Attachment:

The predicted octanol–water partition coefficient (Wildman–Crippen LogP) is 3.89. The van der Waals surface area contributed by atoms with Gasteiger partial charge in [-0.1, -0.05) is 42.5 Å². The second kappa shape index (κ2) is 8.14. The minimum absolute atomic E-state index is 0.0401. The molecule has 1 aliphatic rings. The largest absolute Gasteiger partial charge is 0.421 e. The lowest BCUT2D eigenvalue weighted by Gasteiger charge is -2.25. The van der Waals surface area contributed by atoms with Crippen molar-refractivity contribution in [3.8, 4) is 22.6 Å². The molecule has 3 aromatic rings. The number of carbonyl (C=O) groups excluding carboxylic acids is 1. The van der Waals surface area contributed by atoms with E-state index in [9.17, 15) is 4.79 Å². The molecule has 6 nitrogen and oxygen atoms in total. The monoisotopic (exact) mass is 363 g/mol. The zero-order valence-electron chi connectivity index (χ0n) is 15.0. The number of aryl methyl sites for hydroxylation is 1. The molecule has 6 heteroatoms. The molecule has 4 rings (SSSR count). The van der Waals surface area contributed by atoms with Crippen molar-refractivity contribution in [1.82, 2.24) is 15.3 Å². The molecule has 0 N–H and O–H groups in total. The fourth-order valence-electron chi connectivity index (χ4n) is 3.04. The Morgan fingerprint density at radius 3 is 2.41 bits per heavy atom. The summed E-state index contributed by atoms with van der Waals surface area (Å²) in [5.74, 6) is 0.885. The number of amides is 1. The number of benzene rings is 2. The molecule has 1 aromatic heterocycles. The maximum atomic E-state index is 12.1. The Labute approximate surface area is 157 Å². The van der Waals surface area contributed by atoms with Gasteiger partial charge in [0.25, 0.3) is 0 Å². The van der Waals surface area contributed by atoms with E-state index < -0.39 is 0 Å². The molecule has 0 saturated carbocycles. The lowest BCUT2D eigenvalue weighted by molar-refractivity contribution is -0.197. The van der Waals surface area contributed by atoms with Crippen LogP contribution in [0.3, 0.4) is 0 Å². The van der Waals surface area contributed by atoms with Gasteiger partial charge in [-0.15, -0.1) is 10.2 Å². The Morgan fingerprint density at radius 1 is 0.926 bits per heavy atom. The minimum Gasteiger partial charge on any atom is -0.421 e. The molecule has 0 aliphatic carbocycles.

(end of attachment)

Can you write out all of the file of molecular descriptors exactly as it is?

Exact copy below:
The predicted octanol–water partition coefficient (Wildman–Crippen LogP) is 3.89. The van der Waals surface area contributed by atoms with Gasteiger partial charge in [-0.1, -0.05) is 42.5 Å². The second kappa shape index (κ2) is 8.14. The minimum absolute atomic E-state index is 0.0401. The molecule has 1 aliphatic rings. The largest absolute Gasteiger partial charge is 0.421 e. The lowest BCUT2D eigenvalue weighted by Gasteiger charge is -2.25. The van der Waals surface area contributed by atoms with Crippen molar-refractivity contribution in [3.8, 4) is 22.6 Å². The molecule has 3 aromatic rings. The number of carbonyl (C=O) groups excluding carboxylic acids is 1. The van der Waals surface area contributed by atoms with E-state index in [9.17, 15) is 4.79 Å². The molecule has 6 nitrogen and oxygen atoms in total. The monoisotopic (exact) mass is 363 g/mol. The zero-order valence-electron chi connectivity index (χ0n) is 15.0. The number of aryl methyl sites for hydroxylation is 1. The molecule has 6 heteroatoms. The molecule has 4 rings (SSSR count). The van der Waals surface area contributed by atoms with Crippen molar-refractivity contribution in [1.82, 2.24) is 15.3 Å². The molecule has 0 N–H and O–H groups in total. The fourth-order valence-electron chi connectivity index (χ4n) is 3.04. The Morgan fingerprint density at radius 3 is 2.41 bits per heavy atom. The summed E-state index contributed by atoms with van der Waals surface area (Å²) in [5.74, 6) is 0.885. The number of amides is 1. The number of benzene rings is 2. The molecule has 1 aromatic heterocycles. The maximum atomic E-state index is 12.1. The Labute approximate surface area is 157 Å². The van der Waals surface area contributed by atoms with Gasteiger partial charge in [0.25, 0.3) is 0 Å². The van der Waals surface area contributed by atoms with E-state index < -0.39 is 0 Å². The molecule has 0 saturated carbocycles. The lowest BCUT2D eigenvalue weighted by molar-refractivity contribution is -0.197. The van der Waals surface area contributed by atoms with Crippen LogP contribution in [0.3, 0.4) is 0 Å². The van der Waals surface area contributed by atoms with Gasteiger partial charge in [-0.15, -0.1) is 10.2 Å². The Morgan fingerprint density at radius 1 is 0.926 bits per heavy atom. The minimum Gasteiger partial charge on any atom is -0.421 e. The molecule has 0 aliphatic carbocycles.